Recent research into MPs elected in the 2005 General Election found that only a minority (29%) of our current Westminster MPs have had any previous experience of working in business before entering parliament. This is not to say that our elected representatives are not qualified to legislate on areas where they have no direct experience, but rather underlines why it is so important that business and other organisations and individuals take part in the democratic process. Effective political communications can provide a bridge in the democratic process so that parliamentarians, ministers, civil servants and regulators are aware of issues that are necessary for them to make decisions and enact policy having taken due consideration of the views of all those involved.
It should also be recognised that lobbying, or more accurately the practice of political communications is a two-way street, in fact MPs, MSPs, AMs and officials are hungry for this information in order to gain credibility for their policies or for their own scrutiny of proposed legislation. Government, political parties, policy makers, regulators and other related organisations directly benefit from the lobbying activities of businesses charities and NGOs through the development of partnerships which aid the development of this process. Often the biggest political mistakes made by Government happen when they have not adequately accounted for the views of their key stakeholders.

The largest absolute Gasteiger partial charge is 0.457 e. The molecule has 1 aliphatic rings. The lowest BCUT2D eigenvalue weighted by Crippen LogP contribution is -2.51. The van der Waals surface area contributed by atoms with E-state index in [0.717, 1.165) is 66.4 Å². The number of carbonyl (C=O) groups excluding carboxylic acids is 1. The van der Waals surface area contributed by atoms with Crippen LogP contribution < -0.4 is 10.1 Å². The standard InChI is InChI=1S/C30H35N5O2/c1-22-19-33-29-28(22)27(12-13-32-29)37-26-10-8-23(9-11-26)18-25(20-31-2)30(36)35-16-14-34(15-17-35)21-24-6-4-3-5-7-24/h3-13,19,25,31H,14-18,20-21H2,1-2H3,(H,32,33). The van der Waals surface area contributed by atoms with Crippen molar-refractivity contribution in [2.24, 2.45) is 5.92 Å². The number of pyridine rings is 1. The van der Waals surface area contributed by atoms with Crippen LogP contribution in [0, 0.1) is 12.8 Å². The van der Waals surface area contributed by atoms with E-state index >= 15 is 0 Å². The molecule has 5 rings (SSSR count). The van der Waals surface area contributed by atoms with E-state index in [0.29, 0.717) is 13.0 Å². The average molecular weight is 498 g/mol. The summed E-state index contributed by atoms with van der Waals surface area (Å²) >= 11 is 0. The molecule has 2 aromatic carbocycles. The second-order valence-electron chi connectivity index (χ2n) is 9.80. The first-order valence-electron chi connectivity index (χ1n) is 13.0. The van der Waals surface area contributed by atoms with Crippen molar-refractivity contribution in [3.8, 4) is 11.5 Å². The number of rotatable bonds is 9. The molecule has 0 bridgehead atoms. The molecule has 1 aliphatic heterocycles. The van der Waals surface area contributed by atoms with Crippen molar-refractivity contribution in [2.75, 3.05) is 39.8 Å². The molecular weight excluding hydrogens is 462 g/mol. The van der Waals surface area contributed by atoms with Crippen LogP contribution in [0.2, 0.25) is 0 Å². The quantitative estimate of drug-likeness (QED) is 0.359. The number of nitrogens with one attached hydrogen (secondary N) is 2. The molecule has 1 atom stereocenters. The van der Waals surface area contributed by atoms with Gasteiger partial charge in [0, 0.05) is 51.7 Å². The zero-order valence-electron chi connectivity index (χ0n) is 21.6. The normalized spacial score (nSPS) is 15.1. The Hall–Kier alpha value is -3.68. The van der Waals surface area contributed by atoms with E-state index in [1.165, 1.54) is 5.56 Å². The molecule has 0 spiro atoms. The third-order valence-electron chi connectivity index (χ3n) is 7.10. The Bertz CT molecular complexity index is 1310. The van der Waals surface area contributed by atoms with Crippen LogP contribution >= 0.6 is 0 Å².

The development and widening of the policy process to encompass wider stakeholders by the Government since 1997 has been extensive, making this landscape much more difficult to navigate and understand where decisions are being made. The structure of the policy making process in the UK has become increasingly fragmented largely as a consequence of devolution as well as a growth in the number of executive agencies, independent regulators and non-departmental public bodies. Hundreds of consultations are published each year and the Government has also increased pre-legislative scrutiny in order to consult the public, business and other stakeholders before legislation is published. This is symptomatic of modern government in the United Kingdom and requires substantial effort and input from all stakeholders so that they can meaningfully take part in the policy making process and ensure a positive impact.
Lobbying can take many forms. Primarily you might want to affect policy or legislative change or simply wish raise your profile and generate political understanding for your interests. A successful political communications campaign will always rest on the credibility of an organisation’s cause and the effectiveness of their message. At the end of the day, lobbying or making your voice heard, is a necessary and essential part of the democratic process.